Wow! I wish I could preach on every phrase in that section. But I want to particularly focus on what an unusual child Elizabeth would be raising. She would be raising a child filled with the Holy Spirit from an early age. This wouldn't mean that John was sinless, but it would indicate a much easier child to raise in the fear and nurture of the Lord. John would much more quickly connect with the disciplines and the instructions from Scripture than a child who was not filled with the Holy Spirit. And it shows that we should daily pray for our children that they would be captured by the Lord, filled with the Spirit, and become passionate about His Word. His upbringing in this home was perfect preparation of John to prepare for the Messiah.

Zacharias stumbles in faith (1:18-23)

But Zacharias, who had been praying for a child (perhaps out of habit now), suddenly stumbles in faith. And how many times does that happen to us? We pray and then go on about our life as if God is not going to answer. Again, just reading verses 18-23:

Luke 1:18 And Zacharias said to the angel, “How shall I know this? For I am an old man, and my wife is well advanced in years.”

Luke 1:19 And the angel answered and said to him, “I am Gabriel, who stands in the presence of God, and was sent to speak to you and bring you these glad tidings. 20 But behold, you will be mute and not able to speak until the day these things take place, because you did not believe my words which will be fulfilled in their own time.”

Oops! He's praying for a child and is skeptical it will happen even when God sends an angel to tell him it will happen. Yes, such lack of faith can happen to even such blameless people. It's hard to persevere in praying for something without your faith waning over time. It shouldn't, but it can. And it's another illustration that being blameless does not mean being sinless. Verse 21:

Luke 1:21 And the people waited for Zacharias, and marveled that he lingered so long in the temple. 22 But when he came out, he could not speak to them; and they perceived that he had seen a vision in the temple, for he beckoned to them and remained speechless.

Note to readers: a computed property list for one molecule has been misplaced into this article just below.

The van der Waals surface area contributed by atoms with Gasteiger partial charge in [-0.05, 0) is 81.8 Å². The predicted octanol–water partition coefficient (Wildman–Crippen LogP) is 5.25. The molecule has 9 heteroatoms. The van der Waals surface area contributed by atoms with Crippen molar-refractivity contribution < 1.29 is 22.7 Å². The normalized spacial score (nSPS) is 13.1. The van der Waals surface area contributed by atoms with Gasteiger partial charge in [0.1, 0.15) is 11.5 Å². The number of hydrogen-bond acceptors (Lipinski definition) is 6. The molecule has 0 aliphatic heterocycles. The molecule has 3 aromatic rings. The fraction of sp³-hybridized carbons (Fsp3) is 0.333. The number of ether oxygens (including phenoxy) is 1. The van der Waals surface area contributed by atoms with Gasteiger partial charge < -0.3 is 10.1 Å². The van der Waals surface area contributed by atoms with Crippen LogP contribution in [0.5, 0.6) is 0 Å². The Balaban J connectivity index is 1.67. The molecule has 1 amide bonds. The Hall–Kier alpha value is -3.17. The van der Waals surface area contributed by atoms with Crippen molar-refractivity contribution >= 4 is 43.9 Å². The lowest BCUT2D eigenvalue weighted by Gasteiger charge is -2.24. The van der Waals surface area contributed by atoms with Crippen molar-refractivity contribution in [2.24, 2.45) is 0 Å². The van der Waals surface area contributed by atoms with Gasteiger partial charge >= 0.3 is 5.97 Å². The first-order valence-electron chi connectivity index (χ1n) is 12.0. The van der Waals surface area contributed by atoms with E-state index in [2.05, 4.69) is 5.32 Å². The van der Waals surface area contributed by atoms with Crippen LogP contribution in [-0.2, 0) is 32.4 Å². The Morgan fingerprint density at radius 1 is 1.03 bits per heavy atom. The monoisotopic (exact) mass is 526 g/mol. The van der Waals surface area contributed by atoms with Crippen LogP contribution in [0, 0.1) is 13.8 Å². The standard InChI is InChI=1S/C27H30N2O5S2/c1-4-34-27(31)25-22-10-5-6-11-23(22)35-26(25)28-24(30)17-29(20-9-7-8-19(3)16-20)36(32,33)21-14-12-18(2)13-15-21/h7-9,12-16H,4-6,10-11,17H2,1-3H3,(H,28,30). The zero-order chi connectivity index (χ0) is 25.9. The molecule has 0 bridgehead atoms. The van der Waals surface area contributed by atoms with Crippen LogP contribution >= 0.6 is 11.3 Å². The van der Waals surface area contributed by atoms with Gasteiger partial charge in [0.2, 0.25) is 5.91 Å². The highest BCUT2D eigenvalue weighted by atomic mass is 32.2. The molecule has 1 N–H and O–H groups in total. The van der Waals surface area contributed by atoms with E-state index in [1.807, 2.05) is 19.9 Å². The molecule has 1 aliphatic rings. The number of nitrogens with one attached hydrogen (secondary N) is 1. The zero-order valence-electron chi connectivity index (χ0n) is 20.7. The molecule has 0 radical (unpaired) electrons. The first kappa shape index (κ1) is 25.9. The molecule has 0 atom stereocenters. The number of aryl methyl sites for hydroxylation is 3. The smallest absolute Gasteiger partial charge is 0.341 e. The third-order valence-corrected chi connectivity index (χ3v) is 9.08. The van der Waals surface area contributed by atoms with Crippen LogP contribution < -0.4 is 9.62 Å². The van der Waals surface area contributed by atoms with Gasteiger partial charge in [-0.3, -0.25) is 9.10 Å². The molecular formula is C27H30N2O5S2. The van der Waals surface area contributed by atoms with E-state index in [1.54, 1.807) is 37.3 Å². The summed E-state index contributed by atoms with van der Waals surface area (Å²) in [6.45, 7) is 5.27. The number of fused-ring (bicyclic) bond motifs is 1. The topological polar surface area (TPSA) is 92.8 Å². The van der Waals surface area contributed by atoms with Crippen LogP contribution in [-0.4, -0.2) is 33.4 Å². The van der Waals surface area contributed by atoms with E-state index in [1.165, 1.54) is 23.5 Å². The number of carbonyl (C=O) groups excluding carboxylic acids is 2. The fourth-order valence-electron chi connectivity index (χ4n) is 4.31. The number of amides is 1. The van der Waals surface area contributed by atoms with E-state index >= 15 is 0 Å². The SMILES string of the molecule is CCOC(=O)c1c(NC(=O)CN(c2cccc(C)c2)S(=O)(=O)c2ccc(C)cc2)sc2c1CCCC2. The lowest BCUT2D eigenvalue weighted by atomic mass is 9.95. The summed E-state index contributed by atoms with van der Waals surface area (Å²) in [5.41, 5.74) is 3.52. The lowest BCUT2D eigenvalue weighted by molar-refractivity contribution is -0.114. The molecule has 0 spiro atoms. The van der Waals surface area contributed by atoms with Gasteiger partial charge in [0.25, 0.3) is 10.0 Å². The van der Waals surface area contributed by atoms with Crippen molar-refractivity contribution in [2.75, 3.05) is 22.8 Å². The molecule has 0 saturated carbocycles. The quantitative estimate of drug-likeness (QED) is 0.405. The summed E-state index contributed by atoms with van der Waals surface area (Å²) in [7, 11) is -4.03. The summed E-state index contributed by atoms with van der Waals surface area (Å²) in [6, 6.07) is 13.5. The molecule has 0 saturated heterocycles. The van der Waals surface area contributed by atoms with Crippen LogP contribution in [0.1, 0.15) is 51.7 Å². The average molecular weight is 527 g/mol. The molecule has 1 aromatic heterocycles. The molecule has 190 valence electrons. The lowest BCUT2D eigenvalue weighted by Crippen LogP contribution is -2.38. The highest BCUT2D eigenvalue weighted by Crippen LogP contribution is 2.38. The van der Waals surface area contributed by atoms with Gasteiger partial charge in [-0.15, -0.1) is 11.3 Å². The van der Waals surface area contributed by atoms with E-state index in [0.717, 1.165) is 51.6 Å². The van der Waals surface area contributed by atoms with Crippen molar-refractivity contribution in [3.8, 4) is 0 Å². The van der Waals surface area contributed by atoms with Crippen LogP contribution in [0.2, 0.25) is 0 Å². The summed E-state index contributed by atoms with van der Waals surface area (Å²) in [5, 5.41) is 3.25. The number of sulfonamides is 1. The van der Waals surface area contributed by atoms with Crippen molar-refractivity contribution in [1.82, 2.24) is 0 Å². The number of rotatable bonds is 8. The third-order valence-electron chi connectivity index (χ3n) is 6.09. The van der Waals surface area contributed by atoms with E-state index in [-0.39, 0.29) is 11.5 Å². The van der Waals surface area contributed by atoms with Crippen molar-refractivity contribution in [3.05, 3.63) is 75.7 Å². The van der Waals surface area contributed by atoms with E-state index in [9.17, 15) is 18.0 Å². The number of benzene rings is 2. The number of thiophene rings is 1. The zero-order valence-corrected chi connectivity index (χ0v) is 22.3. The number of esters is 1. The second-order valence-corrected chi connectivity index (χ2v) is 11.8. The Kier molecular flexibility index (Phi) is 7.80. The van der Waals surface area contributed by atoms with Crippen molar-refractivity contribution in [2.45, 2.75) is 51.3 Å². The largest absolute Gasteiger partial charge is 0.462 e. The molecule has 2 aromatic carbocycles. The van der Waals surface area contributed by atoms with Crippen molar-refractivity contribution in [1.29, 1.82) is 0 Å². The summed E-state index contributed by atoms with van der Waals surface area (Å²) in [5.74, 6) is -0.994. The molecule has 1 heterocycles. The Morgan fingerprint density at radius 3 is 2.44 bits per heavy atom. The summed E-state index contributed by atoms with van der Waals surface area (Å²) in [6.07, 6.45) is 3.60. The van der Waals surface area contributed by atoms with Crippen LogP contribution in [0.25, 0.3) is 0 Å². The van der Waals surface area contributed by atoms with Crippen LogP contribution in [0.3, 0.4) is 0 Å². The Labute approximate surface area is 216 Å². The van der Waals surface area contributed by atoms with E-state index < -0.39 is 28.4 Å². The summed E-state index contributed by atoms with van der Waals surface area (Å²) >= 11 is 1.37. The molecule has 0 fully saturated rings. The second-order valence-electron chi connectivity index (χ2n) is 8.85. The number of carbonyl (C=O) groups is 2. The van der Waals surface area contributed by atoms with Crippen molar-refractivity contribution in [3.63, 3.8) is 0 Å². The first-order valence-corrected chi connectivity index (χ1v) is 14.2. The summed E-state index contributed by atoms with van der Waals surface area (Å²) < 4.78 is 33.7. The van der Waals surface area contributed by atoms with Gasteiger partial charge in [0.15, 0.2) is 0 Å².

Luke 1:23 So it was, as soon as the days of his service were completed, that he departed to his own house.

When he got home he wouldn't be able to communicate by voice, but we later discover that he started keeping a tablet around in order to communicate his thoughts. And we have no inkling that Elizabeth doubted the words that came from her husband. She knows a miracle has happened to his speech, and that an angel visited him, and now knows the message that the Lord had sent. It appears that she believed it with simple faith.

God blesses them with a child in old age (Luke 1:24-25)

Of course, God uses means, so they are intimate. Verse 24 says, "Now after those days his wife Elizabeth conceived..." Intimacy in old age is not wrong (as some suppose). In fact, it is commanded. Proverbs 5:19 - "let her breasts satisfy you at all times [not just when she is young], and always be enraptured by her love [not just when she is young]." 1 Corinthians 7:5 - "Do not deprive one another... come together again so that Satan does not tempt you."

And the desire to be a mother is a God-given desire. But we see something unusual happening in verse 24. Rather than excitedly telling all her friends that she is pregnant, it says, "and she hid herself five months..." There have been all kinds of conjectures about why she hid herself - especially since there was no Jewish custom to hide oneself during the first five months. But the way Luke writes verses 24-25 seems to indicate a God-centered reason.

and she hid herself five months, saying, [and here comes her reason for hiding herself] 25 “Because thus the Lord has dealt with me, in the days when He looked on me, to take away my reproach among people.”

This was not about what others would think. This was a God-thing, and she was going to focus on God and communion with God during most of those five months. She could have easily have taken away her own reproach that the people had given her by telling them all that she was pregnant, but she is not worried about what others think. She has a God-centered focus here. And even in that she is a model to us to get to the place where we are not driven by what others think; we are much more driven by what God thinks of us.

The controversy of how she could be a relative of Mary (Luke 1:36)

Verse 26 shows that Mary will get pregnant in the sixth month of Elizabeth's pregnancy. In my book on December 25, Jewish Style, I get into some of the tiny details like this reference to six months to deal with a very complicated chronology. But I believe all the pieces fit together to point to a December 25 birth for Jesus in 5 BC, with the next possible date being January 6 of 4 BC. I won't get into any of that today.

But in verse 36 we have a controversy. The angel is communicating with Mary that she will have a baby. And the angel says,

Now indeed, Elizabeth your relative has also conceived a son in her old age; and this is now the sixth month for her who was called barren.